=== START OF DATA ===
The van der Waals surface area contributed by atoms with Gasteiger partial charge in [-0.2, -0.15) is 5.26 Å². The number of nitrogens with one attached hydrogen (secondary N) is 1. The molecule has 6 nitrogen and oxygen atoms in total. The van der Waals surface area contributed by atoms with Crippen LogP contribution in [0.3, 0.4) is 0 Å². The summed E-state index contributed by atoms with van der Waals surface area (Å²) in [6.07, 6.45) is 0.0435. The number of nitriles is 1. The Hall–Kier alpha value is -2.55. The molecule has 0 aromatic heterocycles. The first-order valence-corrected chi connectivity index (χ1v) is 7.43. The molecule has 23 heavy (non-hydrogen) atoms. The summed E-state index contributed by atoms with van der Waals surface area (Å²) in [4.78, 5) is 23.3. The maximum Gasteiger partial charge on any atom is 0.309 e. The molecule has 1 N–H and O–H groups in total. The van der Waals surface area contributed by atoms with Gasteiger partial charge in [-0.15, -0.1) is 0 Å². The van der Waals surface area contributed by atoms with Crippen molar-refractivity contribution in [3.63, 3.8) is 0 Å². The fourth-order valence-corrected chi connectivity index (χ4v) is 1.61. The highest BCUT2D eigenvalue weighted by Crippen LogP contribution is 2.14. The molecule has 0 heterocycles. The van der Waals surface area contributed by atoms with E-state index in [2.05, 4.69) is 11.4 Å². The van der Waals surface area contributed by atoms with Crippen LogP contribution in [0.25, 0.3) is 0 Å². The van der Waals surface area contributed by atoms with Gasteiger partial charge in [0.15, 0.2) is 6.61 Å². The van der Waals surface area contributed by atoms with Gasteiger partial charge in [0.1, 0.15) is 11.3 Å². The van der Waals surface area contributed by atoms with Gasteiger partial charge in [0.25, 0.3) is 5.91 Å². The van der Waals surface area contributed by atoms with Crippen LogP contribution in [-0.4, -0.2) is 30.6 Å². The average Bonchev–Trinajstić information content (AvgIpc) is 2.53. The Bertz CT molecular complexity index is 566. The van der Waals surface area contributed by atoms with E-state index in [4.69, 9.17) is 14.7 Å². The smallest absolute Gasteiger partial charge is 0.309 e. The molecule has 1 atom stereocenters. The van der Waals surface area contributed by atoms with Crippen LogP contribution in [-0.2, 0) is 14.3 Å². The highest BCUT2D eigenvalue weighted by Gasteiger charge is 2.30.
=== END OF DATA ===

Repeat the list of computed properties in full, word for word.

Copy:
The van der Waals surface area contributed by atoms with Gasteiger partial charge in [-0.2, -0.15) is 5.26 Å². The number of nitrogens with one attached hydrogen (secondary N) is 1. The molecule has 6 nitrogen and oxygen atoms in total. The van der Waals surface area contributed by atoms with Crippen LogP contribution in [0.3, 0.4) is 0 Å². The summed E-state index contributed by atoms with van der Waals surface area (Å²) in [6.07, 6.45) is 0.0435. The number of nitriles is 1. The Hall–Kier alpha value is -2.55. The molecule has 0 aromatic heterocycles. The first-order valence-corrected chi connectivity index (χ1v) is 7.43. The molecule has 23 heavy (non-hydrogen) atoms. The summed E-state index contributed by atoms with van der Waals surface area (Å²) in [4.78, 5) is 23.3. The maximum Gasteiger partial charge on any atom is 0.309 e. The molecule has 1 N–H and O–H groups in total. The van der Waals surface area contributed by atoms with Gasteiger partial charge in [-0.15, -0.1) is 0 Å². The van der Waals surface area contributed by atoms with Crippen molar-refractivity contribution in [3.63, 3.8) is 0 Å². The fourth-order valence-corrected chi connectivity index (χ4v) is 1.61. The highest BCUT2D eigenvalue weighted by Crippen LogP contribution is 2.14. The molecule has 0 heterocycles. The van der Waals surface area contributed by atoms with E-state index in [2.05, 4.69) is 11.4 Å². The van der Waals surface area contributed by atoms with Crippen LogP contribution in [0.25, 0.3) is 0 Å². The van der Waals surface area contributed by atoms with Gasteiger partial charge in [0.15, 0.2) is 6.61 Å². The van der Waals surface area contributed by atoms with Gasteiger partial charge in [0.1, 0.15) is 11.3 Å². The van der Waals surface area contributed by atoms with Gasteiger partial charge in [0.25, 0.3) is 5.91 Å². The van der Waals surface area contributed by atoms with Crippen LogP contribution in [-0.4, -0.2) is 30.6 Å². The average Bonchev–Trinajstić information content (AvgIpc) is 2.53. The Bertz CT molecular complexity index is 566. The van der Waals surface area contributed by atoms with E-state index in [4.69, 9.17) is 14.7 Å². The smallest absolute Gasteiger partial charge is 0.309 e. The molecule has 1 atom stereocenters. The van der Waals surface area contributed by atoms with Crippen LogP contribution in [-0.2, 0) is 14.3 Å². The highest BCUT2D eigenvalue weighted by Gasteiger charge is 2.30.